A crack in the Microsoft fortress?
Dell's decision to offer an older operating system on some of its computers is not a good sign for the company.
At first, I couldn't quite believe what I saw. Surfing around the Dell computer website, I noticed that the company had decided to continue to offer Microsoft's Windows XP as one of the operating systems on its Inspiron line of computers instead of the new Microsoft Vista operating system alone.
In the past, Dell has been one of – if not the – most loyal foot soldiers when it came to offering Microsoft software on its products. The moment a new version of software was available, the old software disappeared faster than a snowball in a heat wave. It was these kinds of deals with computermakers that allowed Microsoft to gain the huge hold it has on the installed base of computer users.
So what did this mean? Was Vista – which had opened to so-so reviews and lukewarm praise from Microsoft officials – a total bust? Is Microsoft's hold on the planet slipping? (One posting that bounced around the blogosphere late last month argued that Microsoft is dead. The author later explained that he meant that the company was irrelevant.) Or did it mean nothing at all? Just a mosquito on the windshield of the Microsoft juggernaut?
Probably a little of all of the above. At least that's the opinion of two of the people who spend a lot of time thinking about and writing about Microsoft.
Robert Scoble, former Microsoft employee and author of the popular blog, the Scobleizer (http://scobleizer.com/), readily admits that he has a soft spot in his heart for the computing giant. But he's also disappointed in Microsoft's performance in recent years.
"I find that I'm getting a bit more anti-Microsoft, like some of the other bloggers, because the company is not living up to its potential," he says in a telephone interview. "Look at the resources Microsoft has." In fact, the company reported a lucrative quarter of earnings last week. "But they have so much trouble dealing with challenges from smaller companies. It's hard to figure out."
Mr. Scoble says that employees within Microsoft have told him that people are very unhappy because it takes so long to get anything done, such as work on a project or innovate.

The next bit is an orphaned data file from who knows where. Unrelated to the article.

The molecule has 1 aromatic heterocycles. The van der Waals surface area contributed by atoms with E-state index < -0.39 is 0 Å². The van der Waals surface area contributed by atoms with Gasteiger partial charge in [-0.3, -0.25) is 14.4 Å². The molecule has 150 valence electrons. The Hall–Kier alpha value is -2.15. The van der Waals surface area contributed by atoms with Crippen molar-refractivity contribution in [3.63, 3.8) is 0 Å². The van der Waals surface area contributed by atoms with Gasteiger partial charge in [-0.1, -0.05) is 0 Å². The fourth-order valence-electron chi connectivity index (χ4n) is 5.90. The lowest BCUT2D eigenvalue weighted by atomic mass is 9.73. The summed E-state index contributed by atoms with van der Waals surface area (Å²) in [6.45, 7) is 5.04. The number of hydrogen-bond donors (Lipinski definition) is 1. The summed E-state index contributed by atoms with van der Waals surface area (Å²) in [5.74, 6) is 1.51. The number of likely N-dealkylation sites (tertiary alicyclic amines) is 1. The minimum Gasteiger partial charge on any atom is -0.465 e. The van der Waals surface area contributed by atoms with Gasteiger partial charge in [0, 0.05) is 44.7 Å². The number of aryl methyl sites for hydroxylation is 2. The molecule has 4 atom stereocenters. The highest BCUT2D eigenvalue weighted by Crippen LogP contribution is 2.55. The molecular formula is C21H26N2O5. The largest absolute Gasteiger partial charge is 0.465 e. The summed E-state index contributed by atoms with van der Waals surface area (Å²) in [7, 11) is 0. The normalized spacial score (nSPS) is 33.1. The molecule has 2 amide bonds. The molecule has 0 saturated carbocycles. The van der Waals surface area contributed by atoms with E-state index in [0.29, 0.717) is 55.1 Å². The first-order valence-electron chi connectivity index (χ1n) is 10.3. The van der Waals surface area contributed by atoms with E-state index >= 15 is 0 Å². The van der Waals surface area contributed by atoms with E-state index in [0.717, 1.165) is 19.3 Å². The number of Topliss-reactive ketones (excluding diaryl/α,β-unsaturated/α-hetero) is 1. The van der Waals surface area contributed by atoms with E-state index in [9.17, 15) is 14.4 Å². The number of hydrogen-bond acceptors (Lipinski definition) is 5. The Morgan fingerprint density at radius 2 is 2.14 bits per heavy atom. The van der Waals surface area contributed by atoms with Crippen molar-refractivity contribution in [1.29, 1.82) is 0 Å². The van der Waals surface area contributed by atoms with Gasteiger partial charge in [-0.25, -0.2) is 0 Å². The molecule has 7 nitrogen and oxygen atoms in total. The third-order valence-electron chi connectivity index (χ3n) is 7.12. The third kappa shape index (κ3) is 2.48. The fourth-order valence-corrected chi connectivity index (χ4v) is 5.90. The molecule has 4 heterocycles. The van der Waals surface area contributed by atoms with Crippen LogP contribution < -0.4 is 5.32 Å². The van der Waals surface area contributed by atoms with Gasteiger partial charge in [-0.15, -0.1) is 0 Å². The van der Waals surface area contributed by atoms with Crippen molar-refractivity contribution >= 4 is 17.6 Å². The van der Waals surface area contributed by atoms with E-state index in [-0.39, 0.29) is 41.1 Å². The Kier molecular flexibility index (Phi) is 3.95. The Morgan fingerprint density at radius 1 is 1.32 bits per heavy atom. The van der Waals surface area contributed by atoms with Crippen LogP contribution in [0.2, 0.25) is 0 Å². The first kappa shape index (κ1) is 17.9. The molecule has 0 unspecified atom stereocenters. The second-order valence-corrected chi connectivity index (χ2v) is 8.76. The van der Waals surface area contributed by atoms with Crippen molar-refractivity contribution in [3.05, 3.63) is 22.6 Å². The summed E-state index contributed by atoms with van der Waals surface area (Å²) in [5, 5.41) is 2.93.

Scoble himself worries that Microsoft seems too comfortable with its Goliath status in the computing world and seems to be content with creating copies of successful products already created by its competitors. The classic example is the much-panned Microsoft Zune MP3 player, a copy of Apple's megasuccessful iPod.
As for Dell's decision to offer Windows XP again, Scoble says it is the result of just how successful Microsoft has been at getting companies to use that particular operating system (OS) on their computers.
"Many businesses that run hundreds or even thousands of computers don't want to move to new stuff because of the cost. Switching 20,000 machines is a huge dislocation, and there is no upside," Scoble says. "And Dell is not going to turn away customers who don't want a new OS, for fear they will just go somewhere else, or just not buy at all."
Robert X. Cringely, a columnist for InfoWorld and writer of a popular blog (http://weblog.infoworld.com/robertxcringely/) agrees that the news from Dell is a mixed one for Microsoft. After all, he points out, Microsoft, based in Redmond, Wash., still makes money when people buy XP.
The more troublesome development, he writes in an e-mail, is Dell's decision to offer Linux, an open-source operating system, on some of its machines.
"I think what's more significant about this is that it signals: (a) Dell's independence from Microsoft – Redmond can't afford to retaliate against one of its biggest resellers; and (b) Dell's willingness to listen to its customers, which has been loooooong overdue," he writes. "The decision to continue supporting XP came out of its online suggestion box, Ideastorm.com, as did the decision to offer an open-source OS. A third reason is probably tech support. I am sure that Vista has been generating a lot of calls to Dell's support centers, and that selling XP will result in fewer of them.
"Will Gateway, HP, Toshiba, Sony, etc., follow Dell and continue to offer XP until MS pulls the plug [probably January of 2008]? That's the question of the moment."
But don't be deceived by talk of Microsoft dying, Scoble says. It's going to be around for a long time.
That doesn't mean the company is invincible, however, and developments like Dell's continuing to offer XP illustrate that point.
Scoble adds that big companies can still disappear. (Remember one-time giant Digital Equipment Corp., maker of DEC computers?).
If Microsoft can reinvigorate some of its old innovation practices and become as aggressive in acquisitions and mergers as in the past, then Scoble believes it will be fine.
If not, announcements like Dell's may prove to be the first crack in what has until now been an impenetrable dam.